The diagnosis of SAA primarily occurs when a CT with contrast is ordered as part of the work up of abdominal pain or during exploratory surgery for non-traumatic hemoperitoneum.
Etiologies of non-traumatic hemoperitoneum with hemodynamic instability include ruptured vascular neoplasm in a solid organ, spontaneous splenic rupture, ruptured ectopic pregnancy, uterine rupture during pregnancy, uterine artery rupture, or intraperitoneal abdominal aortic aneurysm rupture. A ruptured hemorrhagic ovarian cyst may cause hemoperitoneum, but hypotension is atypical.7 When SAA occurs during pregnancy, 70% are initially diagnosed as uterine ruptures.8
When using ultrasound to assess cases of non-traumatic shock with hemoperitoneum, a careful consideration of the differential diagnosis with a rapid but systematic sonographic evaluation may suggest the most likely etiology. In this case, the absence of clot or fluid around the spleen implied spontaneous spleen rupture was unlikely. This belief was based mostly on clinician experience, but there have also been reports of spontaneous spleen rupture that report splenomegaly, perisplenic hematoma and/or fluid collections as common sonographic findings.9 The absence of adnexal masses and negative HCG made ectopic or other adnexal etiologies seem unlikely. The normal diameter of the aorta made intraperitoneal abdominal aortic rupture unlikely. Other uterine pathology was felt unlikely given the grossly normal size of the uterus and the fact that these are typically complications of later pregnancy. Lastly, the localized, extensive clot formation in the epigastrium and left upper quadrant strongly suggested a ruptured SAA. Additional analysis with color and Doppler modalities could be considered for similar cases, but were not performed in this case. Preliminary diagnosis made using a modified rapid ultrasound in shock10 protocol in patients with hemodynamic instability correlates strongly with final diagnoses,11 suggesting ultrasound has potential in guiding first-line therapeutic approach as it did in this case.
We report a patient who presented with nonspecific complaints and undifferentiated hypotension where bedside ultrasound assisted in drastically altering the differential. Identifying the rare diagnosis of ruptured splenic artery aneurysm early led to rapid intervention and a more favorable outcome for the patient. This case further illustrates the utility of bedside ultrasound in the evaluation of critically ill patients, specifically in undifferentiated shock. We suggest a rapid but systematic sonographic evaluation to assist in determining the etiology of nontraumatic hemoperitoneum causing shock. The absence of sonographic signs of other etiologies combined with the finding of extensive clot formation in the epigastrium and left upper quadrant may suggest ruptured splenic artery aneurysm earlier in the patient’s course, expediting diagnosis and management, and potentially improving outcome.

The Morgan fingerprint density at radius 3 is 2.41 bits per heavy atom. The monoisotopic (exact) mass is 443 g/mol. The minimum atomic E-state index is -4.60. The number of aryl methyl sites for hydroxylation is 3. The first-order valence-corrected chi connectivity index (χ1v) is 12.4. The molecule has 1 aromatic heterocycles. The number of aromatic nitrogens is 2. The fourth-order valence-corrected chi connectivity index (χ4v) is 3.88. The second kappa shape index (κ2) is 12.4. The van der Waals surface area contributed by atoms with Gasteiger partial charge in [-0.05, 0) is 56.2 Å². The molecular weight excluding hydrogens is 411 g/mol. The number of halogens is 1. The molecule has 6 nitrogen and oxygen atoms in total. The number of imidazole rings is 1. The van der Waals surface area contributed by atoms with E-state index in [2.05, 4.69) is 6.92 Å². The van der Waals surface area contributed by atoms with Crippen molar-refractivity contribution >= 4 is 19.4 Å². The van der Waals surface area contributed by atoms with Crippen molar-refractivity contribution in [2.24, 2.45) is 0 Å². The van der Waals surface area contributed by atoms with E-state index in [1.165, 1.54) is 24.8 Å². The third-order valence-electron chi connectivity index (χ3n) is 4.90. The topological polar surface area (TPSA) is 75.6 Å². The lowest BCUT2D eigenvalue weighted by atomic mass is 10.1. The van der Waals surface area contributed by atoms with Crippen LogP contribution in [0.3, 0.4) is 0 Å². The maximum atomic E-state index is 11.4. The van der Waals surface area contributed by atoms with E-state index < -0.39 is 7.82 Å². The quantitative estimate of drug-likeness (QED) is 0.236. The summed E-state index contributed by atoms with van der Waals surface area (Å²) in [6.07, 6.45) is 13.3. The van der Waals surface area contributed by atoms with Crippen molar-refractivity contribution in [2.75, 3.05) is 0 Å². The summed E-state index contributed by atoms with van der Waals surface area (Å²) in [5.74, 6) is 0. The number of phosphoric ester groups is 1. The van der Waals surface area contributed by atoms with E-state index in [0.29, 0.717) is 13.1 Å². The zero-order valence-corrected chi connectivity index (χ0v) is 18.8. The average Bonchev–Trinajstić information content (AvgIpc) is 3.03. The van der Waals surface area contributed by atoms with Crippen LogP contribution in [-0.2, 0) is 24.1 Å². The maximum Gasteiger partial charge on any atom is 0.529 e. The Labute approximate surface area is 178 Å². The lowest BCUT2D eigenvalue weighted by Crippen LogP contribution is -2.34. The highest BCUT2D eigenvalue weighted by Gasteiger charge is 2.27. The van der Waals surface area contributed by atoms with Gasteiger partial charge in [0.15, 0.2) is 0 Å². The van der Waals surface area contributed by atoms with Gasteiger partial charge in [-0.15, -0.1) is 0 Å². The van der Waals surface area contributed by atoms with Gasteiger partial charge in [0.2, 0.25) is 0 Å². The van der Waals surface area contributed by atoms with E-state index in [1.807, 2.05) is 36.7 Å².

Section Editor: Rick A. McPheeters, DO
Full text available through open access at http://escholarship.org/uc/uciem_westjem
Address for Correspondence: Joseph Minardi, MD, West Virginia University, Department of Emergency Medicine, RCBHSC PO Box 9149, Morgantown, WV 26506. Email: email@example.com. 9 / 2015; 16:762 – 765
Submission history: Revision received March 12, 2015; Submitted June 6, 2015; Accepted July 24, 2015
Conflicts of Interest: By the WestJEM article submission agreement, all authors are required to disclose all affiliations, funding sources and financial or management relationships that could be perceived as potential sources of bias. The authors disclosed none.